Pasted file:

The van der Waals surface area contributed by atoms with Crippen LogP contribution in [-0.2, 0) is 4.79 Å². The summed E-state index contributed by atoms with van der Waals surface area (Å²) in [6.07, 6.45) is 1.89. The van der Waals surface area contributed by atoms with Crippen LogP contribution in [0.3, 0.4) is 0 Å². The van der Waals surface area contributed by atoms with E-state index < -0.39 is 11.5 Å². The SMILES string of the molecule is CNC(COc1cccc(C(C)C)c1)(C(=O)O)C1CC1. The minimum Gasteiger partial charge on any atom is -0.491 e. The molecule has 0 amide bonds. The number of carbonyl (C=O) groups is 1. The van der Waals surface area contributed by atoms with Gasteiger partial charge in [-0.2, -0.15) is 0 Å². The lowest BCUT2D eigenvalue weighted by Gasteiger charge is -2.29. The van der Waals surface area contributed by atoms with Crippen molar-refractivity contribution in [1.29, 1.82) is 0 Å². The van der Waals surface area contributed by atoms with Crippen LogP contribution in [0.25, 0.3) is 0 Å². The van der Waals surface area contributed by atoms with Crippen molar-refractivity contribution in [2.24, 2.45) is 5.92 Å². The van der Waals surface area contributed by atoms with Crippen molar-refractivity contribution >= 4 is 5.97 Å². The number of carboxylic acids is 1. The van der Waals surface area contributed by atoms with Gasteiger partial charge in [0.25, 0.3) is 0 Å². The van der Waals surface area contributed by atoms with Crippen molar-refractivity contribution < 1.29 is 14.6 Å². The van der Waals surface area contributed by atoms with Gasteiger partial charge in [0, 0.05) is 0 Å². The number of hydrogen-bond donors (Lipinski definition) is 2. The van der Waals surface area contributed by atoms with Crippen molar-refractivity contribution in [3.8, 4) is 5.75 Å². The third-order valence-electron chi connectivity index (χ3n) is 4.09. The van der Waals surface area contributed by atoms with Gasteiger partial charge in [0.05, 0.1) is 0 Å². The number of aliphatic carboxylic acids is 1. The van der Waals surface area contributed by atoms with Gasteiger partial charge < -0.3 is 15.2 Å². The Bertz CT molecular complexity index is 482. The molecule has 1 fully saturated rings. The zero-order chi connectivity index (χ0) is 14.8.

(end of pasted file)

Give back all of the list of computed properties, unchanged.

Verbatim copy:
The van der Waals surface area contributed by atoms with Crippen LogP contribution in [-0.2, 0) is 4.79 Å². The summed E-state index contributed by atoms with van der Waals surface area (Å²) in [6.07, 6.45) is 1.89. The van der Waals surface area contributed by atoms with Crippen LogP contribution in [0.3, 0.4) is 0 Å². The van der Waals surface area contributed by atoms with E-state index < -0.39 is 11.5 Å². The SMILES string of the molecule is CNC(COc1cccc(C(C)C)c1)(C(=O)O)C1CC1. The minimum Gasteiger partial charge on any atom is -0.491 e. The molecule has 0 amide bonds. The number of carbonyl (C=O) groups is 1. The van der Waals surface area contributed by atoms with Gasteiger partial charge in [-0.2, -0.15) is 0 Å². The lowest BCUT2D eigenvalue weighted by Gasteiger charge is -2.29. The van der Waals surface area contributed by atoms with Crippen molar-refractivity contribution in [1.29, 1.82) is 0 Å². The van der Waals surface area contributed by atoms with Crippen LogP contribution in [0.25, 0.3) is 0 Å². The van der Waals surface area contributed by atoms with Crippen molar-refractivity contribution in [2.24, 2.45) is 5.92 Å². The van der Waals surface area contributed by atoms with Crippen molar-refractivity contribution >= 4 is 5.97 Å². The number of carboxylic acids is 1. The van der Waals surface area contributed by atoms with Gasteiger partial charge in [0.25, 0.3) is 0 Å². The van der Waals surface area contributed by atoms with Crippen molar-refractivity contribution < 1.29 is 14.6 Å². The van der Waals surface area contributed by atoms with Gasteiger partial charge in [0, 0.05) is 0 Å². The number of hydrogen-bond donors (Lipinski definition) is 2. The van der Waals surface area contributed by atoms with Crippen molar-refractivity contribution in [3.8, 4) is 5.75 Å². The third-order valence-electron chi connectivity index (χ3n) is 4.09. The van der Waals surface area contributed by atoms with Gasteiger partial charge in [0.05, 0.1) is 0 Å². The number of aliphatic carboxylic acids is 1. The van der Waals surface area contributed by atoms with Gasteiger partial charge < -0.3 is 15.2 Å². The Bertz CT molecular complexity index is 482. The molecule has 1 fully saturated rings. The zero-order chi connectivity index (χ0) is 14.8.